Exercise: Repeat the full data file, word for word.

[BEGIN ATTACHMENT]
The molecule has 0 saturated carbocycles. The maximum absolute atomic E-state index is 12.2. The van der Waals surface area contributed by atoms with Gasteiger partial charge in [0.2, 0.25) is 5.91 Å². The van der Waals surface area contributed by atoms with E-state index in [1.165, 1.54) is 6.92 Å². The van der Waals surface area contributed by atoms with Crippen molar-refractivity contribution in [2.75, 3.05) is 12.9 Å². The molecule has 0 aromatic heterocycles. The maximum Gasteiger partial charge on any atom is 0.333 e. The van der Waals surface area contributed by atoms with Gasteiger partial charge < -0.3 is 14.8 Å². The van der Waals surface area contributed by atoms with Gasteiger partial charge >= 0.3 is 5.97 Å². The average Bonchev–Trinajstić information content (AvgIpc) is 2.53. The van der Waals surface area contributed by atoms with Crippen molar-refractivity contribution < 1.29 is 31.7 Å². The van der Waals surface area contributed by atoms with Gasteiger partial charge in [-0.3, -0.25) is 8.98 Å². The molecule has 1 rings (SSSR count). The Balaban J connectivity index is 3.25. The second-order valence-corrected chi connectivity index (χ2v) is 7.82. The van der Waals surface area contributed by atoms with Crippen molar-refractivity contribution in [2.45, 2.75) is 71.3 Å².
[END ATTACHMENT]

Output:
The molecule has 0 saturated carbocycles. The maximum absolute atomic E-state index is 12.2. The van der Waals surface area contributed by atoms with Gasteiger partial charge in [0.2, 0.25) is 5.91 Å². The van der Waals surface area contributed by atoms with E-state index in [1.165, 1.54) is 6.92 Å². The van der Waals surface area contributed by atoms with Crippen molar-refractivity contribution in [2.75, 3.05) is 12.9 Å². The molecule has 0 aromatic heterocycles. The maximum Gasteiger partial charge on any atom is 0.333 e. The van der Waals surface area contributed by atoms with Gasteiger partial charge < -0.3 is 14.8 Å². The van der Waals surface area contributed by atoms with Gasteiger partial charge >= 0.3 is 5.97 Å². The average Bonchev–Trinajstić information content (AvgIpc) is 2.53. The van der Waals surface area contributed by atoms with Crippen molar-refractivity contribution < 1.29 is 31.7 Å². The van der Waals surface area contributed by atoms with Gasteiger partial charge in [-0.3, -0.25) is 8.98 Å². The molecule has 1 rings (SSSR count). The Balaban J connectivity index is 3.25. The second-order valence-corrected chi connectivity index (χ2v) is 7.82. The van der Waals surface area contributed by atoms with Crippen molar-refractivity contribution in [2.45, 2.75) is 71.3 Å².